3
$\begingroup$

I've been working on this for a bit and haven't got far :/

So the full question is:

Suppose $(a_n)_{n=1}^{\infty}$ is a bounded sequence of real numbers. Prove that

$$\liminf (a_n) \leq \lim\sup (a_n)$$

(Hint: apply the result of the previous question to a difference of two sequences.)

So the previous question was basically: $(a_n)_{n=1}^{\infty}$ is a convergent sequence and $a_n \in [0, \infty) \forall n$. Prove the limit lies in $[0, \infty)$.

How I solved it was fixed $\epsilon > 0$ then $\exists$ $N \in \mathbb{N}$ $\forall$ $n\geq N$ I let the limit $=a$.

$\therefore$ $|a_n - a| < \epsilon$ Since $a_n$ took finitely many values $\implies$ $M_1 = \max\{|a_1|,...,|a_{N-1}|\}$, let $M_2 = |a| + \epsilon$ Since it converges it's bounded by some M $\implies$ $(a_n)^{\infty}_{n=1}$ within $[0, M]$ Since $[0, M]$ is closed, it contained its limit points $\implies$ $\lim_{n\to\infty} a_n \in [0,M] \subset [0, \infty)$.

So far I've said;

$(a_n)_{n=1}^{\infty} \in [\mathbb{R}]$

$M_1 = \inf\{a_n\}, M_2 = \sup\{a_n\}$ (From previous question)

Therefore, $\sup\{a_n\} = |a_n| + \epsilon$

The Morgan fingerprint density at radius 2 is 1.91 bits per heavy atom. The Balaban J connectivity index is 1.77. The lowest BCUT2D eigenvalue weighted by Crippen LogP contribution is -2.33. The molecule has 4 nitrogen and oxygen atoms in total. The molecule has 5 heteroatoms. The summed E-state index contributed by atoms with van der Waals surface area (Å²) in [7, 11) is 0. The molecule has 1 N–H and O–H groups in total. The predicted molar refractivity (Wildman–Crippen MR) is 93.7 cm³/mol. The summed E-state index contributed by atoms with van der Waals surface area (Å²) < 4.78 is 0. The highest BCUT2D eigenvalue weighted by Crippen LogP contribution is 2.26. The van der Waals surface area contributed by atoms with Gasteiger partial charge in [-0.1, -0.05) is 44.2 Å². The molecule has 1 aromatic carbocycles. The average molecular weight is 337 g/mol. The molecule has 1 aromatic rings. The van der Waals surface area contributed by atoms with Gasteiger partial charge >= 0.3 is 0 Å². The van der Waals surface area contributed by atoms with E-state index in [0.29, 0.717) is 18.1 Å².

$\inf{a_n} = \max\{a_1, a_2, ..., a_{N-1}\}$

$|a_n|<M_1 \implies |a_n| < \inf\{a_n\}$

$|a_N| < |a| + \epsilon \implies |a_N|< \inf\{a_n\}$

That's all I have not sure if it actually means anything but yeah as I said any help would GREATLY be appreciated. Thanks ;)

$\endgroup$
2
  • 5
    $\begingroup$ Did you choose your tags by rolling some dice? $\endgroup$
    – Asaf Karagila
    Mar 27, 2017 at 10:57
  • 3
    $\begingroup$ Please use \liminf and \limsup instead of $\lim_{n\to\infty} inf$ and $\lim_{n\to\infty} sup$, which are absurd. $\endgroup$
    – Did
    Mar 27, 2017 at 11:00

1 Answer 1

3
$\begingroup$

If you know that $x_n\leq y_n$ for all $n$ implies that $\lim_{n\to \infty }x_n\leq \lim_{n\to \infty }y_n$ :

Let $x_n=\inf_{k\geq n}x_k$ and $y_n=\sup_{k\geq n}x_k$. In particular, $x_n\leq y_n$ for all $n$, and thus $$\lim_{n\to \infty }x_n\leq \lim_{n\to \infty }y_n.$$ The claim follow.

If you don't know that $x_n\leq y_n$ for all $n$ implies that $\lim_{n\to \infty }x_n\leq \lim_{n\to \infty }y_n$, prove it !

Hint : It's enough to prove that $z_n\geq 0$ for all $n$ implies that $\lim_{n\to \infty }z_n\geq 0$ (why ?)

$\endgroup$
2
  • $\begingroup$ Hi what is your $x_n$ and $y_n$? $\endgroup$
    – Sarah V.P
    Mar 24, 2021 at 14:03
  • $\begingroup$ @Negrawh well it is defined in the answer. But the bold statement hold for every sequences. $\endgroup$
    – Surb
    Mar 24, 2021 at 19:11

Your Answer

By clicking “Post Your Answer”, you agree to our terms of service, privacy policy and cookie policy

Not the answer you're looking for? Browse other questions tagged or ask your own question.